Hull flat block (HFB) construction is a typical discrete manufacturing process, during which block deviation is accumulated. To satisfy the dimensional requirements of shipowners, the variation propagation during HFB construction must be modeled and analyzed. Based on the stream of variation theory, the construction process is analyzed to provide a reference for controlling the deviation. In the hull construction process, the deviation is categorized into part deviation, location deviation, and welding deviation. By analyzing the causes of the different deviations, the different deviations and their accumulations can be calculated. A HFB is used to verify the proposed model, and the results show that the method can be used to calculate the deviation to the HFB.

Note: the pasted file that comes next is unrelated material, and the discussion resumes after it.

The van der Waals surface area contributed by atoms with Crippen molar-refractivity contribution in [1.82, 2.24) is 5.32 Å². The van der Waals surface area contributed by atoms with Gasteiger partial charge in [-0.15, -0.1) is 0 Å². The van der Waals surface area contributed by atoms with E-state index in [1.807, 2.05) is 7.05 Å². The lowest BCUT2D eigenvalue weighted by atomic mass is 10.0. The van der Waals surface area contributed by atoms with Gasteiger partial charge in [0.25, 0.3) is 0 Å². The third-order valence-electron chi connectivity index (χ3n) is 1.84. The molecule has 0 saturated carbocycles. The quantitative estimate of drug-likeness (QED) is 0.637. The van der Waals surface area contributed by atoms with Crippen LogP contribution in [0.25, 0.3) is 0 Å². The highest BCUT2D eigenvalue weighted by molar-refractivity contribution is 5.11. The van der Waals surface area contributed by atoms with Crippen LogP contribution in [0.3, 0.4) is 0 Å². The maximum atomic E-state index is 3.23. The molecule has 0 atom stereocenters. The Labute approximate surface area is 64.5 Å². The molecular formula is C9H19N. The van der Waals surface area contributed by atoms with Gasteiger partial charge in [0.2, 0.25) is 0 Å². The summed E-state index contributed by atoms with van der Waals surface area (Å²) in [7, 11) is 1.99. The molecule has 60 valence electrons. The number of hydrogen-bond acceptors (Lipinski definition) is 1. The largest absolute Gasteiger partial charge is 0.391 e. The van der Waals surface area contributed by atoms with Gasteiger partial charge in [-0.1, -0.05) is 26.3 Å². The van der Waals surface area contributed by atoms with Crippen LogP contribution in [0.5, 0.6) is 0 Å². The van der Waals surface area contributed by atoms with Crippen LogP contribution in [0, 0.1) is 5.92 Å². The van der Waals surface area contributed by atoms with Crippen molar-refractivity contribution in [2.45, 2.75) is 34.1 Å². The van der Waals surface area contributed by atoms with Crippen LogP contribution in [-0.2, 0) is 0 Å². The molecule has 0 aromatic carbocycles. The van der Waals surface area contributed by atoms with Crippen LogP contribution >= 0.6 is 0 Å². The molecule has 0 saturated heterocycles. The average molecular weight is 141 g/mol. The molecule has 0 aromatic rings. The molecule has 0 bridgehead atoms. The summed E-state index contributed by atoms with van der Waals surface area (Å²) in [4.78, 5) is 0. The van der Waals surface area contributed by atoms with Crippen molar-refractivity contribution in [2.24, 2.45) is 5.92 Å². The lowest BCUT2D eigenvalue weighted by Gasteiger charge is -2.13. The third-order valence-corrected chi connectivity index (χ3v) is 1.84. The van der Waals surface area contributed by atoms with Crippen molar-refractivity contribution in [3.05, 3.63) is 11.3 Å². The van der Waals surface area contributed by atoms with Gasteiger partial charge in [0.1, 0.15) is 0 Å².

As a typical large-scale complex equipment, the hull construction process is extremely time-consuming and laborious. The final hull is composed of intermediate products, such as subassemblies, unit assemblies, and grand-assemblies (Cho et al. 1999). Since the group technology was applied in hull construction, a series of production lines has been established based on the process similarity of parts, components, blocks, and grand blocks. The actual dimension of parts would inevitably deviate from the theoretical dimension (Mandal 2017), i.e., dimensional and shape deviations will occur owing to many factors (Okumoto 2002). In the hull construction process, the deviation from the previous process will be propagated to the current process and coupled with the deviation in the current process, thereby affecting the accuracy of the product. Hence, the product must be repaired to satisfy the design requirements (Takechi et al. 1998). This will prolong the production cycle and reduce the production efficiency (Heo et al. 2015). It was discovered that the man-hours of the main operations during hull assembly constituted only one-sixth of the total assembly manhours, whereas the man-hours used for adjustment constituted one-third (Chen et al. 2020). Currently, shipyards need to eliminate the adjustment operation to avoid unnecessary rework, as well as reduce human and material resources in subsequent processes. Tanigawa (2003) estimated that an ideal ship construction accuracy control plan can reduce the production cost by 5%. Therefore, the accuracy of the hull construction process must be controlled and improved in shipyards, and a reasonable accuracy control plan should be devised to improve the product quality.